Australia’s Top End: Tropical Kakadu

Nellie Huang January 26, 2013 0

Kakadu National Park

Mention Australia’s Northern Territory and you’ll often conjure images of sizzling, hot deserts and vast empty land. Indeed, the Red Centre is a desert painted in a vermillion color and sprinkled with cacti and peculiar rock formations. But head further north and you’ll be surprised to find a completely different world.

The Top End, as it’s called, is a smattering of lush green tropical rainforests and magnificent gorges. Wetlands and ancient gorges dominate the landscape while snaking within them are spectacular waterfalls, pristine rock pools and Aboriginal art.  Located closer to the equator than the other ends of Australia, this tropical part of Australia truly defies all stereotypes.

To explore this region, we headed into the Kakadu National Park on a three-day hiking adventure. As Australia’s largest national park, Kakadu spans across hundreds of square kilometers (the size of Slovenia) and three days were barely enough to scrape the surface.

But in this short time period, we explored the many sides of Kakadu: from cruising on Adelaide River, to trekking miles in Arnhem Land, swimming in beautiful rock pools and finding 2000 million-year-old rocks with Aboriginal art revealing stories of the past. Here’s a look at some of the highlights of our Kakadu Adventure.

Saltwater Crocodiles in Adelaide River

We started the trip with a boat cruise along the Adelaide River for a glimpse of the famous star of the show. We watched as the crocodiles leaped and jumped just inches away from our boat. Other than crocs, there was a myriad of wildlife – from eagles to magpie and kingfishers.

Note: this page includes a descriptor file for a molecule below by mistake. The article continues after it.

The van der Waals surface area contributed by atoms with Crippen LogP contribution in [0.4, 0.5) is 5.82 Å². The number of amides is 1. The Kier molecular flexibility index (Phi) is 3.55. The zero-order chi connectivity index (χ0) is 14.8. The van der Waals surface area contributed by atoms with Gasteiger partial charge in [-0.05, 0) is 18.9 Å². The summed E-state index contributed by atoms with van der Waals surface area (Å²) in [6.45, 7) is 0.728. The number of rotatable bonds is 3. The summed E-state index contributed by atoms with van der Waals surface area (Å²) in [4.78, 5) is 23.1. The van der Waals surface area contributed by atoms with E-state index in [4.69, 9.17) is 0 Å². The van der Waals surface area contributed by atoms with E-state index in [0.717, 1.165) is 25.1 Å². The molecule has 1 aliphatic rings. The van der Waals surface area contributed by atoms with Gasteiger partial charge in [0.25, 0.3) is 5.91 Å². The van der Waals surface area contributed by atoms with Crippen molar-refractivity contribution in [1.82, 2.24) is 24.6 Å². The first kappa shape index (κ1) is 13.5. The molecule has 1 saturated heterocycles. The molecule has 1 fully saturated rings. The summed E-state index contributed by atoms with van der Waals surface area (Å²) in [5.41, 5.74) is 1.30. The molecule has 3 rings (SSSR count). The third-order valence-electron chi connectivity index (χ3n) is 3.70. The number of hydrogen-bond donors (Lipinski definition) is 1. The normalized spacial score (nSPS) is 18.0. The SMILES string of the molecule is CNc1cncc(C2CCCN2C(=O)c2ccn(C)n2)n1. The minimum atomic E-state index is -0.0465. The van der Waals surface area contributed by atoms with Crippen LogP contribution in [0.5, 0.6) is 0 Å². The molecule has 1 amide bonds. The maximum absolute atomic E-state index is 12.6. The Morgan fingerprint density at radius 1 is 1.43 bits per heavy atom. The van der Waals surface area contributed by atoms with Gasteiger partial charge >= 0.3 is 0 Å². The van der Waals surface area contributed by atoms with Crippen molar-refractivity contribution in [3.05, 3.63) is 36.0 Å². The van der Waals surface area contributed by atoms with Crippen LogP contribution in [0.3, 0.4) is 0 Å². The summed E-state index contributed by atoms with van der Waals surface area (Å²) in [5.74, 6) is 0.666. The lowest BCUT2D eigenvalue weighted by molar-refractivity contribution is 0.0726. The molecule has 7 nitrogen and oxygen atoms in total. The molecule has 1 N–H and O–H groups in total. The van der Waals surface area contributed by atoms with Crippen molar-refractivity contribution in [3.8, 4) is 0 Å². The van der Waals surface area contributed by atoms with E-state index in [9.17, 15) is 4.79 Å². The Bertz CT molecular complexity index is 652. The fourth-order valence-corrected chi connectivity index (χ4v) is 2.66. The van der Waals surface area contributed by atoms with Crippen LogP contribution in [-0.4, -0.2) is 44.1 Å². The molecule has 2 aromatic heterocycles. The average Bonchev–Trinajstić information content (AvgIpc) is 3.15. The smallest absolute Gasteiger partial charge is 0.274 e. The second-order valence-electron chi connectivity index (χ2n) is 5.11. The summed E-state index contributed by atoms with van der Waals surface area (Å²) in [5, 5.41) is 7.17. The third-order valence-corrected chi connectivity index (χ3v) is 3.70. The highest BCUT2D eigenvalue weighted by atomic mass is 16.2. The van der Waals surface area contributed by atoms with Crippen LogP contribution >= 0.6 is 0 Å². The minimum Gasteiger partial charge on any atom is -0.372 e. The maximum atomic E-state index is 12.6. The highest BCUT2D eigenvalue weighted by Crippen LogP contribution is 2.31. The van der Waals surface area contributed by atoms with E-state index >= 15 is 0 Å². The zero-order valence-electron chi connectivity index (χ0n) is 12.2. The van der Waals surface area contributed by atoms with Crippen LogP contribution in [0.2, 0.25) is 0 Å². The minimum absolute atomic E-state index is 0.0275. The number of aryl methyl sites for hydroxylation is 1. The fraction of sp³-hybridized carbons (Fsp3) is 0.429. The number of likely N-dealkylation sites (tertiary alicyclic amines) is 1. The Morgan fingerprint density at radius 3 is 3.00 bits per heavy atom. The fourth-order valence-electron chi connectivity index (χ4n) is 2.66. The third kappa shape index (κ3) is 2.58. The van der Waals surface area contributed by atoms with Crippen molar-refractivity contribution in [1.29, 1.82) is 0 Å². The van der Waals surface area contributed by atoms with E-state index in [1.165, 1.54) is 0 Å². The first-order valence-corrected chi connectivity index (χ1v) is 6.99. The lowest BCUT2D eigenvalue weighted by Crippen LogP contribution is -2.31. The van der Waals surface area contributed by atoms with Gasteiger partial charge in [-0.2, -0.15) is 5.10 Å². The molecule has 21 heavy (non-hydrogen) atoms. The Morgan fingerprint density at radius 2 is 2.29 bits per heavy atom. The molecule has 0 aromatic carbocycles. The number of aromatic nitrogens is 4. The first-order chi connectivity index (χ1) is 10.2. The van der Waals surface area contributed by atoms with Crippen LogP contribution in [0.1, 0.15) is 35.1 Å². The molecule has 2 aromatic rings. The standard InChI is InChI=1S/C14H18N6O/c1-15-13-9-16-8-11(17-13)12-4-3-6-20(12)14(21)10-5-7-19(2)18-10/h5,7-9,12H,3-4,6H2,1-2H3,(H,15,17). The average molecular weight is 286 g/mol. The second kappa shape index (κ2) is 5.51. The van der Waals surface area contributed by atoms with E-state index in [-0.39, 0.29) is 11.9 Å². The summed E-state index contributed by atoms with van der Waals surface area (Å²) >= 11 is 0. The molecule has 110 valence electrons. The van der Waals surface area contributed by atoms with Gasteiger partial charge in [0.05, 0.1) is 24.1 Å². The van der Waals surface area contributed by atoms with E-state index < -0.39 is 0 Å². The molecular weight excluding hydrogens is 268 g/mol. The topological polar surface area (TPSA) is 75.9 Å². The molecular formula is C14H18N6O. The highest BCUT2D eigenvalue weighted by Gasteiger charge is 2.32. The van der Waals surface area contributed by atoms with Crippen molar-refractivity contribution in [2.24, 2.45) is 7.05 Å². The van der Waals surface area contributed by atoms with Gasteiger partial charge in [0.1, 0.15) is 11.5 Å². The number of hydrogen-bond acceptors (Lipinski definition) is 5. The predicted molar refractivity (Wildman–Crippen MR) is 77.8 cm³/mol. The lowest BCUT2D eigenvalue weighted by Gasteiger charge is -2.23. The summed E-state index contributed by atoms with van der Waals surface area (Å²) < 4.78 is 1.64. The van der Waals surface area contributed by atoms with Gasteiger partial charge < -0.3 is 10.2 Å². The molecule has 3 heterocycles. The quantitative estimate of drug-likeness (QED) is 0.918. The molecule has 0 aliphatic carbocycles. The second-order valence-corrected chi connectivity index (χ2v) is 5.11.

Saltwater crocodiles

Aboriginal Art at Ubirr Lookout

The park is jointly managed by Parks Australia and the traditional owners.  The Bininj in the north and Mungguy in the south have lived in Kakadu for the last 50, 000 years and naturally, they have have left their marks here. At Ubirr lookout, we found several Aboriginal rock art sites that told 20,000-year-old stories:  of the existence of the Tasmanian tiger and many other ancient species.

Aboriginal Art at Ubirr Lookout

Motorcar Creek Falls

Formed phenomenally by tectonic plate movements, the Motorcar Creek was created thousands of years ago. It only gets filled with water in the wet season. (November to March) As for its name, you’ll have to come and hear it for yourself to understand why.

Motorcar Creek Falls

Gubana Pools and the Castle

The highlight of the hiking tour was the challenging hike up steep and rugged boulders enroute to viewpoint, the Castle. Most hikers only get to the pools but we pushed past our limit to reach the peak for a panorama of the area.

At the end of the hike, back at the foot of the Castle, we dipped right into the fresh Gubana pools – which were a cooling respite from the sizzling heat.

Gubana Pools and the Castle

 

 

 

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